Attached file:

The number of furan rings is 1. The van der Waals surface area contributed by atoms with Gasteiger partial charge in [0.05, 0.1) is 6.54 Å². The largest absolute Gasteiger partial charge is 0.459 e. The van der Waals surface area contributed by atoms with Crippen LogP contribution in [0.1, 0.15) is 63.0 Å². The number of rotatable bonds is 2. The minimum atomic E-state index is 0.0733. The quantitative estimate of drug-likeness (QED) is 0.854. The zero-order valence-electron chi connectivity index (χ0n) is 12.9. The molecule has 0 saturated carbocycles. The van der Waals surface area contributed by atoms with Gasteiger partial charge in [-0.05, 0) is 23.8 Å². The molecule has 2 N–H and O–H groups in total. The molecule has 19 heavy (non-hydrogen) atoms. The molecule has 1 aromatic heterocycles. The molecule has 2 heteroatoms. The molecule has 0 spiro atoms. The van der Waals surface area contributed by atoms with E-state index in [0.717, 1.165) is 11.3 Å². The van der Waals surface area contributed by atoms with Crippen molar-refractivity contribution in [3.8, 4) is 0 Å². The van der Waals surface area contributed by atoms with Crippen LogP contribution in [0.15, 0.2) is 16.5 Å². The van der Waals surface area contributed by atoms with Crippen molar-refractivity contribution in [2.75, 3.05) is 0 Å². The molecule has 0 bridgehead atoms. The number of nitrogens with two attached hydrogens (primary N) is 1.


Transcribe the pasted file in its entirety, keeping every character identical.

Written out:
The number of furan rings is 1. The van der Waals surface area contributed by atoms with Gasteiger partial charge in [0.05, 0.1) is 6.54 Å². The largest absolute Gasteiger partial charge is 0.459 e. The van der Waals surface area contributed by atoms with Crippen LogP contribution in [0.1, 0.15) is 63.0 Å². The number of rotatable bonds is 2. The minimum atomic E-state index is 0.0733. The quantitative estimate of drug-likeness (QED) is 0.854. The zero-order valence-electron chi connectivity index (χ0n) is 12.9. The molecule has 0 saturated carbocycles. The van der Waals surface area contributed by atoms with Gasteiger partial charge in [-0.05, 0) is 23.8 Å². The molecule has 2 N–H and O–H groups in total. The molecule has 19 heavy (non-hydrogen) atoms. The molecule has 1 aromatic heterocycles. The molecule has 2 heteroatoms. The molecule has 0 spiro atoms. The van der Waals surface area contributed by atoms with E-state index in [0.717, 1.165) is 11.3 Å². The van der Waals surface area contributed by atoms with Crippen molar-refractivity contribution in [3.8, 4) is 0 Å². The van der Waals surface area contributed by atoms with Crippen LogP contribution in [0.15, 0.2) is 16.5 Å². The van der Waals surface area contributed by atoms with Crippen molar-refractivity contribution in [2.75, 3.05) is 0 Å². The molecule has 0 bridgehead atoms. The number of nitrogens with two attached hydrogens (primary N) is 1.